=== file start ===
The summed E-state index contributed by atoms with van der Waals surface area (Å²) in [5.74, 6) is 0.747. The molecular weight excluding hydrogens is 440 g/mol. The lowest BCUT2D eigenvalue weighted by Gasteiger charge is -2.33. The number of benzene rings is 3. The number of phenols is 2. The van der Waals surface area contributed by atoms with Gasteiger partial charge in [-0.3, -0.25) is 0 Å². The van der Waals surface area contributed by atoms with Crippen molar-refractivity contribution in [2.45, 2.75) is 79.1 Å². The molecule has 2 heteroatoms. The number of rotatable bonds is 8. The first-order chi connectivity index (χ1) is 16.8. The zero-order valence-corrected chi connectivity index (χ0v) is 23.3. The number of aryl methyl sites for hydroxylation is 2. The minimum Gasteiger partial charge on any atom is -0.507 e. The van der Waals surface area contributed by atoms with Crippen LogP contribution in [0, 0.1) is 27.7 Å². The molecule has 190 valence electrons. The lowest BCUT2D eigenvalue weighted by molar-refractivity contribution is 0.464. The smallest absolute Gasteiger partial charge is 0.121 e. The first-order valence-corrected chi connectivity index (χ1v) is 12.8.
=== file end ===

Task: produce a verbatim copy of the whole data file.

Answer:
The summed E-state index contributed by atoms with van der Waals surface area (Å²) in [5.74, 6) is 0.747. The molecular weight excluding hydrogens is 440 g/mol. The lowest BCUT2D eigenvalue weighted by Gasteiger charge is -2.33. The number of benzene rings is 3. The number of phenols is 2. The van der Waals surface area contributed by atoms with Gasteiger partial charge in [-0.3, -0.25) is 0 Å². The van der Waals surface area contributed by atoms with Crippen molar-refractivity contribution in [2.45, 2.75) is 79.1 Å². The molecule has 2 heteroatoms. The number of rotatable bonds is 8. The first-order chi connectivity index (χ1) is 16.8. The zero-order valence-corrected chi connectivity index (χ0v) is 23.3. The number of aryl methyl sites for hydroxylation is 2. The minimum Gasteiger partial charge on any atom is -0.507 e. The van der Waals surface area contributed by atoms with Crippen LogP contribution in [0, 0.1) is 27.7 Å². The molecule has 190 valence electrons. The lowest BCUT2D eigenvalue weighted by molar-refractivity contribution is 0.464. The smallest absolute Gasteiger partial charge is 0.121 e. The first-order valence-corrected chi connectivity index (χ1v) is 12.8.